Review: The Caged Queen | Kristen Ciccarelli

THE CAGED QUEEN | Kristen Ciccarelli


Series: Iskari (Book 2)

Hardcover: 400 pages

Publisher: HarperTeen

Publication Date: September 25, 2018


“Once there were two sisters born with a bond so strong that it forged them together forever. Roa and Essie called it the hum. It was a magic they cherished—until the day a terrible accident took Essie’s life and trapped her soul in this world.

Dax—the heir to Firgaard’s throne—was responsible for the accident. Roa swore to hate him forever. But eight years later he returned, begging for her help. He was determined to dethrone his cruel father, under whose oppressive reign Roa’s people had suffered.

Roa made him a deal: she’d give him the army he needed if he made her queen. Only as queen could she save her people from Firgaard’s rule.

Then a chance arises to right every wrong—an opportunity for Roa to rid herself of this enemy king and rescue her beloved sister. During the Relinquishing, when the spirits of the dead are said to return, Roa discovers she can reclaim her sister for good.

All she has to do is kill the king.”

Disclaimer: Thank you to HarperTeen for sending me a copy of The Caged Queen in exchange for review. All opinions are my own.

I finished The Caged Queen in one sitting, mostly due to its short length and my abundance of time on Sunday, but I also finished it in one day because this book is a pretty quick and easy read like its predecessor.

The second book of the Iskari series is a companion to the first novel. The overall plot of The Caged Queen pulls in some characters and events from the first book, but the narrative focuses mainly on a different set of characters.

We’ve moved on from Asha and Torwin to explore the individual journey of Roa, Dax’s wife and Asha’s sister-in-law, as well as her relationship with Dax. Roa’s presence in the first book was pretty mysterious. Not much was known about her except that she has some affect on Asha’s brother and that she’s responsible for offering reinforcements during the coupe in exchange for her marriage to Dax. In this book, however, all of that mystery disappears to reveal an intriguingly polarizing individual.

I thought it an interesting decision to write from the perspective of Roa rather than Dax, which would have seemed like a natural progression from Asha. The audience already has a good sense of Dax’s character and motivations (which was set up in the first book) while Roa, on the other hand, is an enigma. To peel back that mystery and explore her story rather than Dax’s resulted in a completely unexpected experience. It turns out that her opinion of Dax frequently conflicted with my view of him, and so throughout the entire book, I was just waiting for the ball to drop and for everything to be put to rights.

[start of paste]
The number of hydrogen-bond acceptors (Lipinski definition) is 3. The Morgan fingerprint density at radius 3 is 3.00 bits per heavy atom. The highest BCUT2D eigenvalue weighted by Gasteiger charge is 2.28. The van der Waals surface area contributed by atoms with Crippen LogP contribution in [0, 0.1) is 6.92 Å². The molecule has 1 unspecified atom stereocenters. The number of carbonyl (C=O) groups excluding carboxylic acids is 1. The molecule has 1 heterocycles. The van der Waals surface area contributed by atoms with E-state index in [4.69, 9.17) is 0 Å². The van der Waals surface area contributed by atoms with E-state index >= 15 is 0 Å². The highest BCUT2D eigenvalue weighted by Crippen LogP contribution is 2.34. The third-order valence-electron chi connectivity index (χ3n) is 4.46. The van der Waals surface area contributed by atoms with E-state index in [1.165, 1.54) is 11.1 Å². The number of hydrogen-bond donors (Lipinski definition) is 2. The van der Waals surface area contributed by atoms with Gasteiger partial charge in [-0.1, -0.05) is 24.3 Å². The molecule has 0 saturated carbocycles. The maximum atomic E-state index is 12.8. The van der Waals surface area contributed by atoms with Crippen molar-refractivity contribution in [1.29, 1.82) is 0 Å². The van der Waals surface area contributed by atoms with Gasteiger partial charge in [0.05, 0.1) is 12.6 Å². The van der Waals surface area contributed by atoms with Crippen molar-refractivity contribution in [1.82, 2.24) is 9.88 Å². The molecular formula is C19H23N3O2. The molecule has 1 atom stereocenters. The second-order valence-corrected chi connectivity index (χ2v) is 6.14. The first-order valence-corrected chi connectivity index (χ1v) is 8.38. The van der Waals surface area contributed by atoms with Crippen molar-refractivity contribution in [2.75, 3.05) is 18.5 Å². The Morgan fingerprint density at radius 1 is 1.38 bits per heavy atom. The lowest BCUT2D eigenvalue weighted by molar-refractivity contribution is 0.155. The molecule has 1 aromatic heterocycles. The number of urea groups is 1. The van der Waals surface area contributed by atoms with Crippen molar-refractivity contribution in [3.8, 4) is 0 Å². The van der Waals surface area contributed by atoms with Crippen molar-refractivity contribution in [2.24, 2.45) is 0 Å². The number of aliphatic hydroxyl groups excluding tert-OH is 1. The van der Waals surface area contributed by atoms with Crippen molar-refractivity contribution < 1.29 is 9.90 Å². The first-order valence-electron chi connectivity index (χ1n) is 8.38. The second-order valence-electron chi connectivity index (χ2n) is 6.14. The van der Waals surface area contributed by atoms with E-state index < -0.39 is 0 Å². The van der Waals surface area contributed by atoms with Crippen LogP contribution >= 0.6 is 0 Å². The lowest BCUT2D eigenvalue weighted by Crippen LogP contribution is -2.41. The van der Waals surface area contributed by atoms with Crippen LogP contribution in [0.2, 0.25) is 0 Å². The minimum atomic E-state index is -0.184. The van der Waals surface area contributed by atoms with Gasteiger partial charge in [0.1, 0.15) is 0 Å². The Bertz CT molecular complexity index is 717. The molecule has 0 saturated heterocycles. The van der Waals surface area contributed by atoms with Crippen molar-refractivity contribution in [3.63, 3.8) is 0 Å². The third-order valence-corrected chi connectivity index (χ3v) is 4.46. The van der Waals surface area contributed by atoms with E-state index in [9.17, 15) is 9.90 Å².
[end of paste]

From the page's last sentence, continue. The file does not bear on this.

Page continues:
In many ways, this made me dislike Roa quite a bit. Her intentions were good when it came to standing up for her people, and she’s very determined to get things done, but her thoughts and actions were often messy. She contradicted herself more than once, and I couldn’t tell if this was a purposeful character flaw or if her character development was lacking in some aspect.

The romantic drama was almost entirely conjured from misunderstandings and miscommunication, and so I was thoroughly entertained by all the bad choices that were being made. They were frustrating, but you knew that everything would be resolved in the end. However, I can’t say that I thought that the romance between Roa and Dax was well-earned, mostly because I don’t think Roa completed her redemption arc. I thought she was forgiven far too easily and was let off the hook simply for love.

That being said, the strongest part of the book lies within Roa’s internal struggles. She must make a very hard choice by the end and I enjoyed watching her come to terms with the inevitable outcome. Her sister, Essie, is an important character in the book. Roa’s actions are completely driven by her need to save her sister and her people, and I think that her love for her sister and her connection with Dax provide a nice counterbalance to one another.

Overall, The Caged Queen is much more dramatic in its take on love and family. It was a bit slower than the first, as there were less action scenes (and hardly any dragons), but the intimacy between Roa and her loved ones, and the attention to political movements in Firgaard help move the story forward. It was a well-written, enjoyable read, just like the first and I’m excited to read the final book, especially since it focuses on my favorite character, Safire!

My Rating: 4 out of 5

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